Atomic Safari

A few weeks back we posted a new blog directory at BusinessWeek. Immediately after launch though I decided I wasn’t content sticking with a static page, and sat down at my laptop to layer on a little progressive enhancement. It’s a blog directory, so why not, you know, show users some posts? (You can say “Duh,” now.)

There’s no suitable server-side language where this piece calls home and most of our RSS feeds are redirected through a separate subdomain for tracking purposes—Atom feeds, however, live right alongside their blog cousins (it’s a long story). Bottom line, it’s an AJAX-and-Atom joint by necessity.

X Easy Pieces

The resulting script is a straightforward piece of AJAX (though with a nice production-friendly implementation, if I do say so myself). The JavaScript scans the page looking for any items with a class of blog, then grabs the recent posts from the appropriate blog and tacks them on.

The important point is that all the data about what goes where with whom comes from the markup, not stashed away in a JavaScript array somewhere. That means any staffer, even ones without scripting experience, can add a new blog to the page and the behavior updates automatically.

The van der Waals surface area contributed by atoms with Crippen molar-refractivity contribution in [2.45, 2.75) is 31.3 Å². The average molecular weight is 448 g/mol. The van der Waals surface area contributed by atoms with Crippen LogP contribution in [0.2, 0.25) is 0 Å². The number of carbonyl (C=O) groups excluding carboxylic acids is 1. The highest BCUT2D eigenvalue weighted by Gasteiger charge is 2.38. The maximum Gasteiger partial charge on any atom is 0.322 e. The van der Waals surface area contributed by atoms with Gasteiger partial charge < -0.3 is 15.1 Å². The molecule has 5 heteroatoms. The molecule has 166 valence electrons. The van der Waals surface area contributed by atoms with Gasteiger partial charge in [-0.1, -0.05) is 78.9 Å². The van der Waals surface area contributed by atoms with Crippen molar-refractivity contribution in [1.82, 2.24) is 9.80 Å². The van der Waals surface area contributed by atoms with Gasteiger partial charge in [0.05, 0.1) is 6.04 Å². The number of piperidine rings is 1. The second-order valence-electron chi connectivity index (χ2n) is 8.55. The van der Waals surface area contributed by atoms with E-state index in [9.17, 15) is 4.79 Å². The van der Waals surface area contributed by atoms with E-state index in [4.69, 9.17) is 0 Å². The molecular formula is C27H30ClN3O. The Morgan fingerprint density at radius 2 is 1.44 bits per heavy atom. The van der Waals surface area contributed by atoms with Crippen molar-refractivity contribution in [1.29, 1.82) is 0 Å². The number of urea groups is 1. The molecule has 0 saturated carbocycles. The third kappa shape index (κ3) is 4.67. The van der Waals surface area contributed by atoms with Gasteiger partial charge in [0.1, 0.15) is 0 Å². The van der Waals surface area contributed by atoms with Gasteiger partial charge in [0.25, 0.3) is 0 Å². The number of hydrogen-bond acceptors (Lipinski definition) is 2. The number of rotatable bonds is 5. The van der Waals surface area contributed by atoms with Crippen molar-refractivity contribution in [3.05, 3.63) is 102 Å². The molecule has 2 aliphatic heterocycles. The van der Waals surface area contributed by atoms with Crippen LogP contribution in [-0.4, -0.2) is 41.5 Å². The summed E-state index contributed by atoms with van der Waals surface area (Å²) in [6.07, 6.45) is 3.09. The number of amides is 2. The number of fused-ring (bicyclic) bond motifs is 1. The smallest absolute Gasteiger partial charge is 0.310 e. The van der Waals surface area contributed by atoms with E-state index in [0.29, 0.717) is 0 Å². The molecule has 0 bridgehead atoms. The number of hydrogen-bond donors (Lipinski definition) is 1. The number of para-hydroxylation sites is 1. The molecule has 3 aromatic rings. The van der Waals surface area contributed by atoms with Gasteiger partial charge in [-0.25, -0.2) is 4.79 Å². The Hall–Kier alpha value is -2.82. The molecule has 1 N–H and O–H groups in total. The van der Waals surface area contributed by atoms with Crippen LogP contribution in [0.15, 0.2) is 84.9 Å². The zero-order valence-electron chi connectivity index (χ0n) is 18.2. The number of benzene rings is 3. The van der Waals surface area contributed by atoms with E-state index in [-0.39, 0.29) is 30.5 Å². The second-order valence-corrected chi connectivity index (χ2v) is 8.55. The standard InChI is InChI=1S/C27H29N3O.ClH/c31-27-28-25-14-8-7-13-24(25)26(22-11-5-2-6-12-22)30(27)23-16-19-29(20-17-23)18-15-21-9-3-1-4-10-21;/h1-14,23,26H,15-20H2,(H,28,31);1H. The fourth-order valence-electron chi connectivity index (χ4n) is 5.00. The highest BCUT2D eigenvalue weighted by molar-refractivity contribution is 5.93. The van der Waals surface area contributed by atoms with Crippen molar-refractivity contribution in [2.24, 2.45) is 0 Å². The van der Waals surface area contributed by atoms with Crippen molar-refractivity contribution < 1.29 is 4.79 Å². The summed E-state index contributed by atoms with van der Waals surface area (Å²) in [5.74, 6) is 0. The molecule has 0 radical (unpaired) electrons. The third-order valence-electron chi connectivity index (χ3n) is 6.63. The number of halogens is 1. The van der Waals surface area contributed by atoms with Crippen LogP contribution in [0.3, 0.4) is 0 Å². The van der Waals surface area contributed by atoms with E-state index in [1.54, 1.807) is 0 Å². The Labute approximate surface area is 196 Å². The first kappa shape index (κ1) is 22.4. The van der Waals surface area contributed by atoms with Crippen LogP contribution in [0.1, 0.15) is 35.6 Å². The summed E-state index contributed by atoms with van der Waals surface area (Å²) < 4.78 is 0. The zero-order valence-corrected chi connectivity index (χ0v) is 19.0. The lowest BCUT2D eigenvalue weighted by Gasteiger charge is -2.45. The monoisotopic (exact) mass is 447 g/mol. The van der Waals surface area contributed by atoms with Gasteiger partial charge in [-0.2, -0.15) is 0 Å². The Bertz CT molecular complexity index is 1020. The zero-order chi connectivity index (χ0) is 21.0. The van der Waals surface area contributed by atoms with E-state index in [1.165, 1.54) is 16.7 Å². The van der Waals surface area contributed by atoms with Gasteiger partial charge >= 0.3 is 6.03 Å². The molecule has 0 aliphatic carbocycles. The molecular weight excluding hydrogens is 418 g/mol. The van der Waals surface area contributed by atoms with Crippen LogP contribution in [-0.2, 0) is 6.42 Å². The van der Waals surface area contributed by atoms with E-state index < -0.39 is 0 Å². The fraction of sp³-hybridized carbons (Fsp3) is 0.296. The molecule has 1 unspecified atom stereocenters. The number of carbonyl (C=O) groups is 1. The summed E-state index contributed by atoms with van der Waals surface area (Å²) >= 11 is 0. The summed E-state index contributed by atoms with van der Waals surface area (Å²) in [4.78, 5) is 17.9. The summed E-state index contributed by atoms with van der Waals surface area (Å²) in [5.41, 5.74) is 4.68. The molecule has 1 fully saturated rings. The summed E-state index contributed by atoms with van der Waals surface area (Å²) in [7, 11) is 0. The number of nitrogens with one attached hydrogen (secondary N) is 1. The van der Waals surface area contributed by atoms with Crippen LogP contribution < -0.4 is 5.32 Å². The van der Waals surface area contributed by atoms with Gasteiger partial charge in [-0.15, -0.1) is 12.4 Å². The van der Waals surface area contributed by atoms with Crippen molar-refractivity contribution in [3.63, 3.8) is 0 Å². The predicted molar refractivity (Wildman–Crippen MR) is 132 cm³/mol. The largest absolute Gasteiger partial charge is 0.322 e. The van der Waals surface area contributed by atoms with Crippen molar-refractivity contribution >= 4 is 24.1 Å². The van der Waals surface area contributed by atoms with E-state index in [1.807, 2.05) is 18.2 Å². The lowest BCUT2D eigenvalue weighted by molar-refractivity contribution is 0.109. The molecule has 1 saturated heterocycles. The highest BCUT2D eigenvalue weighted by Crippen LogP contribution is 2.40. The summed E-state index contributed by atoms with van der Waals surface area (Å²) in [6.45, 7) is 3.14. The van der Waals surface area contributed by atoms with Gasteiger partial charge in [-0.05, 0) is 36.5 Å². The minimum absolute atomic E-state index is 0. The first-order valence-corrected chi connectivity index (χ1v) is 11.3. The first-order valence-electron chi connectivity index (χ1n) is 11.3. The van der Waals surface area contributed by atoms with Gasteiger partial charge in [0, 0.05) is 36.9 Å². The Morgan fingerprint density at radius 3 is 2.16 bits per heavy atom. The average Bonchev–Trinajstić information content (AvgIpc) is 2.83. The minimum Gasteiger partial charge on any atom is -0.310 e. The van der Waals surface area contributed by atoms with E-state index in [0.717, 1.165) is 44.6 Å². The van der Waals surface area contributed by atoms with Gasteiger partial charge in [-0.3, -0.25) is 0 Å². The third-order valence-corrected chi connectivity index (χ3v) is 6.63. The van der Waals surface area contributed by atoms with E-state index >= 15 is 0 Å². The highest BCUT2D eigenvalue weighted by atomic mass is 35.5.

Enter Safari

Like all best laid plans there was, of course, a hitch: Safari.

For reasons one can only surmise, Safari chokes on the title tag in Atom feeds. Try to parse the feed and look for a title and you’ll get handed a big fat error.

No two ways about it, this is a bug. My best guess is that Safari has a problem with more than one title loitering in the DOM. Some sort of desperate, confused monogamy with the main HTML title tag or who-knows-what. (Irony: Safari prefers Atom with its own built-in feed reader; Further irony: Safari must be running into some variant of this exact same problem in order to display them.) This popped up in both Safari 2 and the Safari 3 beta (Windows version—I’ve yet to successfully install the beta on my MacBook, but that’s a gripe best saved for another time).

The solution is simple, albeit one that scores a 10 on the Scotch Tape and Bubble Gum Solution Scale. Before you parse the response text do a simple replace, renaming any title tags (opening and closing) to something else. Doesn’t really matter what you rename them to. Could be “helicopters” or “wackybananas”. Anything but “title”. Then Safari dutifully swallows it whole—and you’re back in business.